Toni Strubell, Núria Bassa – Catalonia’s Craziest Independence Day Diada

Many Catalans are realising that their own corrupt conservative and social-democrat political class is also a major hindrance to independence.

Toni Strubell  is a former MP in the Catalan Parliament, journalist, and author of What Catalans Want

Núria Bassa Camps is a Catalan writer and photographer

Llegeix en català aquí.


Catalonia’s National Day, the Diada, has been as predictably controversial this year as it has been surprisingly successful. While a stateless nation’s National Day may well escape media attention under normal circumstances, the background tussle over this year’s first 100% COVID-free Diada (at least, as regards safety measures) has led it to become a major strategic battleground with unpredictable winners. For this has been the first Diada rally since 1989 at which the currently leading independentist party, Esquerra Republicana de Catalunya, has actually been absent. As we shall see, it has been a clear case of a party inadvertedly cutting its nose to spite its face.

In the weeks prior to the traditional 11th September demonstration, the first shock wave came when President Pere Aragonès suddenly announced that he would not be present at the rally. In the days following, ERC media and social media significantly started a fierce campaign against the rally claiming it to be “partial” and designed to “undermine” the Catalan government. Despite this claim, the other government party, Junts per Catalunya, not only took no steps to follow suit, but made it clear that their rank and file would be present at a march that had over the years shown differing degrees of hostility towards the paralysis suffered by the Government. This had been especally so after the 2017 Referendum and the severe repressive crackdown on indy leaders and activists (now almost 5000 prosecuted or investigated) that followed it. Now, the famous talk shows on Catalan radios and TVs –especially those close to ERC– had whipped up an anti-rally climate. Yet, as was to become evident the moment the demonstration started off is that the anti-rally effect sought by the spin doctors had come completely unstuck.

For many independentistists, regardless of the party they vote or support, to hear their “own” radio channels churning out the message traditionally given out by the Unionist media and parties (doggedly portraying the yearly rally as “anti-unitarian”, “partial”, “anti-institutional”, “not the Catalan Day of all Catalans” etc.) ended up putting many people’s backs up. ERC leaders, in their zeal to defend the strategy of “dialogue with Madrid” –a strategy that many see as both absurd and lacking in credibility– have increasingly come across as reformist crutches for a Madrid government that shows no sign of easing up on Catalonia. For over and above the pardons offered to the nine Referendum trial ministers, Madrid has done nothing to dejudicialize the situation nor put a halt on the widespread repression applied against Catalan independentists. To make things worse for ERC, the fact that the government is seen as ineffectual even by some of its own voters, means that the tactic to slam the rally for being “antigovernment” backfired, spurring people on to attend it. Indeed, ERC’s whole strategy regarding the 2022 Diada has been seen by many as a clear case of shooting themselves in the foot. This becomes evident when observing the spectacular pictures of the rally and the official figures offered (some speak of over 600.000 demonstrators). The humbler tone now being used by hitherto fiercely “anti-rally” media is also significant. Rather than the media discouragi people from attending, it would appear to be have been a rare case of people defying the media and doing exactly the opposite.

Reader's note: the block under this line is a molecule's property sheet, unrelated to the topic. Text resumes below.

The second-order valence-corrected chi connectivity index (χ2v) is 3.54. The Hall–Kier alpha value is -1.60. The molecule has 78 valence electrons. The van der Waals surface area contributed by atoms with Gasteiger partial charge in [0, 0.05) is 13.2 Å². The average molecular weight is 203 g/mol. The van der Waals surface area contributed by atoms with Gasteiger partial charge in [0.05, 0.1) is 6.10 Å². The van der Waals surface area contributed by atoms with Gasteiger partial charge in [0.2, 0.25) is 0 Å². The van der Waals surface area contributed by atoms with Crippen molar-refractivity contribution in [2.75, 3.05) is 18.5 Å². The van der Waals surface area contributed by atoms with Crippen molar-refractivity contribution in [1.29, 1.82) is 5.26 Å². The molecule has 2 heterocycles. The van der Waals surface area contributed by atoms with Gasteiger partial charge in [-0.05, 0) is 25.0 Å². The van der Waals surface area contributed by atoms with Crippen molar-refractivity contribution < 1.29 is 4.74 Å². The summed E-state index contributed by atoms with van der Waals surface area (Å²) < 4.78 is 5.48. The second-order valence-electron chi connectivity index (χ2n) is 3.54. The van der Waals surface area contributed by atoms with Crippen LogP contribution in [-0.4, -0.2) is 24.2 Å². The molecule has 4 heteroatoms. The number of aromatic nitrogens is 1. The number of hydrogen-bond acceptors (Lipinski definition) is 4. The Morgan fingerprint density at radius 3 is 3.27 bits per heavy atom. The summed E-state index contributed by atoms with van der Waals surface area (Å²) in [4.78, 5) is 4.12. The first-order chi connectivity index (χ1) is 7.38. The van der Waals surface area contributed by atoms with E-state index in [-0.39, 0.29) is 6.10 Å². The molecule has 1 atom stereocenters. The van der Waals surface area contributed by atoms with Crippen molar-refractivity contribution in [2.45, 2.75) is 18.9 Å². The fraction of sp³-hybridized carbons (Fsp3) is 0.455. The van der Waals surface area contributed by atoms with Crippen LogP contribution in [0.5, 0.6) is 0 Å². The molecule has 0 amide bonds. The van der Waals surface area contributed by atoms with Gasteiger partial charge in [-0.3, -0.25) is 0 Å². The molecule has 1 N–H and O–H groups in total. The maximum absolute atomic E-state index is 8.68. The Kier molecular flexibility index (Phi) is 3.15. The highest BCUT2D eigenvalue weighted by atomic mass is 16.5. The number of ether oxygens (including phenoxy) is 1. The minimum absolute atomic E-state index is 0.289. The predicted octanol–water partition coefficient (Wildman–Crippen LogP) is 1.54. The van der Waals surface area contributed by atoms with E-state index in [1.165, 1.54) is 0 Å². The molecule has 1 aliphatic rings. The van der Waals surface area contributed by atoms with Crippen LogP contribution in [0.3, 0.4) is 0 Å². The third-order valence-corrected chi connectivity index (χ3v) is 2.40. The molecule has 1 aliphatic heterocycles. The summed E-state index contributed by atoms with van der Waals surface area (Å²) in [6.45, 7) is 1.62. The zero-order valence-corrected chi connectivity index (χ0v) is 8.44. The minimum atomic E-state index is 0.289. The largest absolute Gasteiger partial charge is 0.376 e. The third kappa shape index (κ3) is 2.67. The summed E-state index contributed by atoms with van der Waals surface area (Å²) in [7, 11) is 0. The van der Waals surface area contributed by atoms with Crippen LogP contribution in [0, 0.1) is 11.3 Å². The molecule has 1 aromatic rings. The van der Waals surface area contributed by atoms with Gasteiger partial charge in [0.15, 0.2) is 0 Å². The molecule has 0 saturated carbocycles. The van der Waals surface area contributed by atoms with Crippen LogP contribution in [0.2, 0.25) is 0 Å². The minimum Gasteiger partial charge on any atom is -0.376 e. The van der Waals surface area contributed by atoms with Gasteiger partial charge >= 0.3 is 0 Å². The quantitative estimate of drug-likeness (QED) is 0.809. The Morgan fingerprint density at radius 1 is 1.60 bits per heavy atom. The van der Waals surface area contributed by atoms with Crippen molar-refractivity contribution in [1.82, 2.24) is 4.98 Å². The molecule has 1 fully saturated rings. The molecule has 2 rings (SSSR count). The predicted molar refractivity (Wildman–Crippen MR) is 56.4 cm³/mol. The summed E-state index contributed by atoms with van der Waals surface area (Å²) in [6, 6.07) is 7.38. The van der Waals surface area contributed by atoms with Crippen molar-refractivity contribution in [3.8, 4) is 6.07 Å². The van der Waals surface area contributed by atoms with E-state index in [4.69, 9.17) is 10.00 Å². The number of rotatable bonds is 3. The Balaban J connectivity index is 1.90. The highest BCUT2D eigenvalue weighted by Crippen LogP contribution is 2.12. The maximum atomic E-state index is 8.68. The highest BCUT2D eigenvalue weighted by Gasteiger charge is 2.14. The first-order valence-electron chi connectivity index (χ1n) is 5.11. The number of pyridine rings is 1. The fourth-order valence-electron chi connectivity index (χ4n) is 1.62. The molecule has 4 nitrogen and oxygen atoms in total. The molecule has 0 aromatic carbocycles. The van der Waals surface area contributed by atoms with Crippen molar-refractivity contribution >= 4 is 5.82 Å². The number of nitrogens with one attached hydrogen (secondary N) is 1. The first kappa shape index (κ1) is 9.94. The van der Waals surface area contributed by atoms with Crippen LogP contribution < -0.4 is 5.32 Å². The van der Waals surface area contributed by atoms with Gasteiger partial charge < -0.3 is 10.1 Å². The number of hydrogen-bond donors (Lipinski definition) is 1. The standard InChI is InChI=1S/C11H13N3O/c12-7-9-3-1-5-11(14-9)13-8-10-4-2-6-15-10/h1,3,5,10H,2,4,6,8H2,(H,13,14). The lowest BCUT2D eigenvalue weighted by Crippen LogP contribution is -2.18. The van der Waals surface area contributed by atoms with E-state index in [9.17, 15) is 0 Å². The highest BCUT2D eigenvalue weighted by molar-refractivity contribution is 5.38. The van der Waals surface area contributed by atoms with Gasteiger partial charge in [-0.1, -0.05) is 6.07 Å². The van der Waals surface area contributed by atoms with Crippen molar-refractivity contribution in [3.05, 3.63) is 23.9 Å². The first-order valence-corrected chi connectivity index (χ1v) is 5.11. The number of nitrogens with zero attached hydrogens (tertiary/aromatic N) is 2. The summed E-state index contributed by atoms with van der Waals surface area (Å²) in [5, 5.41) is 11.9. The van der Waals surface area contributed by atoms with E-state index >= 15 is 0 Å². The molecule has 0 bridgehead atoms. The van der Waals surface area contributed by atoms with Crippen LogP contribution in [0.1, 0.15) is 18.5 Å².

The big question now is who the huge success of this rally may benefit. Do fellow government allies Junts per Catalunya come out of this much better than ERC? Despite the applause for some of their more popular leaders, such as Laura Borràs, it too is seen by many to form part of the government paralysis and a step back into the supposedly autonomist regime set up in the wake of Franco. But the real query lies in the future of the Catalan National Assembly itself. Will it really create a new independentist party to stand at the next elections as it threatens to do in answer to the unwillingness of the current parties to implement the results of the 2017 Referendum? These are questions that will have to be answered soon. Maybe the next hurdle facing these weak-kneed indy parties –the all-important 5th anniversary of the 1st October Referendum next month– will provide an opportunity for just that. For now, it seems that the bid for independence cannot be discarded. Despite ERC’s doubts, no one seems to have surrendered just yet.

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